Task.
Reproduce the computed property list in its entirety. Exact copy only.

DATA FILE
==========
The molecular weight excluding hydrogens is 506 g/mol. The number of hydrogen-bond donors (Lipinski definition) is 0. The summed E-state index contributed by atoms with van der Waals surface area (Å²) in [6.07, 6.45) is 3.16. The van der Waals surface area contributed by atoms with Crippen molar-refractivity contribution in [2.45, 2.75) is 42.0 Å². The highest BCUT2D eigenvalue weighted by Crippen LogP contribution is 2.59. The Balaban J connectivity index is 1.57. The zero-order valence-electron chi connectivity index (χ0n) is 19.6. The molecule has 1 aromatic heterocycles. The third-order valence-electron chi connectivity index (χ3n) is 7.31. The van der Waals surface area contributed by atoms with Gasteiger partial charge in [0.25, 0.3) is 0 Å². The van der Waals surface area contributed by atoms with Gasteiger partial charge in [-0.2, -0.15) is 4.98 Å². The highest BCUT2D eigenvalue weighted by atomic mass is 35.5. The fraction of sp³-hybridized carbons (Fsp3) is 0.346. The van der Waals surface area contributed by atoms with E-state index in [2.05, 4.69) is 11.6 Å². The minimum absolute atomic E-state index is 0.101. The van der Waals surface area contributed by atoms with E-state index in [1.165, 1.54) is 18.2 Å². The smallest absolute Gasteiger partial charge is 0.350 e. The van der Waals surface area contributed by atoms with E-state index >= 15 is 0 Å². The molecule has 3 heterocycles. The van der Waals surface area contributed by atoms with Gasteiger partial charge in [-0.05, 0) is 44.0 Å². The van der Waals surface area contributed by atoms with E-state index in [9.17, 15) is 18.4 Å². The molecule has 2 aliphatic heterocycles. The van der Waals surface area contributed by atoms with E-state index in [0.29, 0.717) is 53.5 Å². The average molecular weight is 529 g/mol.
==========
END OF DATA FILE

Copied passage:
The molecular weight excluding hydrogens is 506 g/mol. The number of hydrogen-bond donors (Lipinski definition) is 0. The summed E-state index contributed by atoms with van der Waals surface area (Å²) in [6.07, 6.45) is 3.16. The van der Waals surface area contributed by atoms with Crippen molar-refractivity contribution in [2.45, 2.75) is 42.0 Å². The highest BCUT2D eigenvalue weighted by Crippen LogP contribution is 2.59. The Balaban J connectivity index is 1.57. The zero-order valence-electron chi connectivity index (χ0n) is 19.6. The molecule has 1 aromatic heterocycles. The third-order valence-electron chi connectivity index (χ3n) is 7.31. The van der Waals surface area contributed by atoms with Gasteiger partial charge in [0.25, 0.3) is 0 Å². The van der Waals surface area contributed by atoms with Gasteiger partial charge in [-0.2, -0.15) is 4.98 Å². The highest BCUT2D eigenvalue weighted by atomic mass is 35.5. The fraction of sp³-hybridized carbons (Fsp3) is 0.346. The van der Waals surface area contributed by atoms with E-state index in [2.05, 4.69) is 11.6 Å². The minimum absolute atomic E-state index is 0.101. The van der Waals surface area contributed by atoms with E-state index in [1.165, 1.54) is 18.2 Å². The smallest absolute Gasteiger partial charge is 0.350 e. The van der Waals surface area contributed by atoms with E-state index >= 15 is 0 Å². The molecule has 3 heterocycles. The van der Waals surface area contributed by atoms with Gasteiger partial charge in [-0.05, 0) is 44.0 Å². The van der Waals surface area contributed by atoms with E-state index in [9.17, 15) is 18.4 Å². The molecule has 2 aliphatic heterocycles. The van der Waals surface area contributed by atoms with E-state index in [0.29, 0.717) is 53.5 Å². The average molecular weight is 529 g/mol.